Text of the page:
Sunday, March 26, 2017

Bridges of Lyon, France: SNCF Viaducts West of Lyon

September 2016 (45.7437, 4.7661) SNCF Viaducts
The National Railway (SNCF) is an important means of transportation in France. In the Google earth photo below we can see several railway lines (in black) all converging at Perrache Station in Lyon.
The tracks switch from at-grade crossings to viaducts in the hills west of Lyon. I tried to find a location where I could photograph a long viaduct but without much success. The heavy vegetation around Francheville meant that I could only glimpse segments of the viaduct that go over the roads.
These viaducts are reinforced concrete arches covered in brick to resemble the nearby Roman Aqueducts and include details such as the imposts (the protrusions around the piers) where the formwork for the arches sit.
I couldn't find any information on these railroad viaducts. I wonder if they are earth-filled closed spandrel arches? They look like structures built at the beginning of the 20th century. Railroad viaducts in the U.S. might be timber or steel trestles but in France it's apparently more economical to build brick-covered arches.
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Sunday, March 19, 2017

Bridges of Lyon, France: Views from Fourvier Hill

September 2016 Views from Fourvier Hill
Here are a couple of final photos of the Saone and Rhone Rivers. As I've mentioned before, the City of Lyon is on two hills with two rivers lying between them. In the photo above, I'm standing on Fourvier Hill above the Saone River and we can just see the previously studied Passerelle du Palais de Justice below. Also note that Lyon only has three or four skyscrapers.
In the photo above, I'm further south on Fourvier Hill looking down at Pont Pasteur and Passerelle de la Paix by the confluence of the Saone and the Rhone. In the distance we see the beginning of the Alps. On the other side of Fouvier Hill (behind me) is the Massif Central (an extinct volcano range) making Lyon a low area of rivers, roads, and rails.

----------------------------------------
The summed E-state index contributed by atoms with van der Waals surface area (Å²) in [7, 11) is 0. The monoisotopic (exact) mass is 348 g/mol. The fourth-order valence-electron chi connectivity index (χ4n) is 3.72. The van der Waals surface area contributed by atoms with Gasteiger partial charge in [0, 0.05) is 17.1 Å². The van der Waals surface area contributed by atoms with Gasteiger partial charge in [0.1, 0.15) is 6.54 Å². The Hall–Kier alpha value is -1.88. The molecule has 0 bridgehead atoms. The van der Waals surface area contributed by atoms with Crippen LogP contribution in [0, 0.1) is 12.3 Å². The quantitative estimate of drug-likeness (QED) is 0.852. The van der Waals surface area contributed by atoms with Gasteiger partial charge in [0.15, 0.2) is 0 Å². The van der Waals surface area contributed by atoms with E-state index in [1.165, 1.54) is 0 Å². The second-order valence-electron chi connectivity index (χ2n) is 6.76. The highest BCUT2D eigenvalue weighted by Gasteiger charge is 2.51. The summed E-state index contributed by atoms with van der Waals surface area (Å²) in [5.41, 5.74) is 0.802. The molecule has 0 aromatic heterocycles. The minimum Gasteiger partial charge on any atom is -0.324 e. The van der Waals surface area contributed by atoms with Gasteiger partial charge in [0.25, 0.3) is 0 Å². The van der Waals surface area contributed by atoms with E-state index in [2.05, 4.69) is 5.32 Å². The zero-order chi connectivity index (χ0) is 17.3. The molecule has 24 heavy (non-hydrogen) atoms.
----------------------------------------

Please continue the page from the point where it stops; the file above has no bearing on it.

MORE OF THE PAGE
Most of the river crossings in Lyon were destroyed by the retreating German Army while no bridges in Paris were destroyed (General Choltitz reportedly disobeyed an order to destroy Paris before the Allies entered the city).  Only three bridges across the Saone survived WWII intact (the Viaduc Saint Irenee, the Passerelle Saint Vincent Bridge, and the Passerelle de l'Homme de la Roche (which was defended by resistance fighters).
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Sunday, March 12, 2017

Bridges of Lyon, France: Passerelle Saint Vincent across the Saone River

September 2016 (45° 46' 2.97" N    4° 49' 40.31" E) Passerelle Saint Vincent
The last bridge that I photographed across the Saone was the Passerelle Saint Vincent, which was built in 1832. It had been scheduled for demolition by the retreating German Army but they accidentally destroyed the charges while blowing up another bridge and so it was spared. The last time it was damaged and repaired was in 1840, making it the oldest river crossing in Lyon.

It connects the Quai Pierre Scize to the Quai Saint Vincent and allows pedestrians to go from the Saint Paul District to the Saint Vincent District (and between the two churches). The bridge is at a sharp bend in the Saone which is particularly narrow at this location.The bridge is 76.5 meters (250 ft) long and 2.8 (9 ft) wide suspension bridge supported by twin stone towers at each bank.

I didn't have time to photograph the last six bridges across the Saone. These include the Passerelle de l'Homme de la Roche (Man in the Rock), Pont Koenig, Pont Clemenceau, Passerelle Masaryk, Pont Schuman, and Ile Barbe. Readers interested in learning more about all of these bridges can refer to the Wikipedia website (in poorly translated English).
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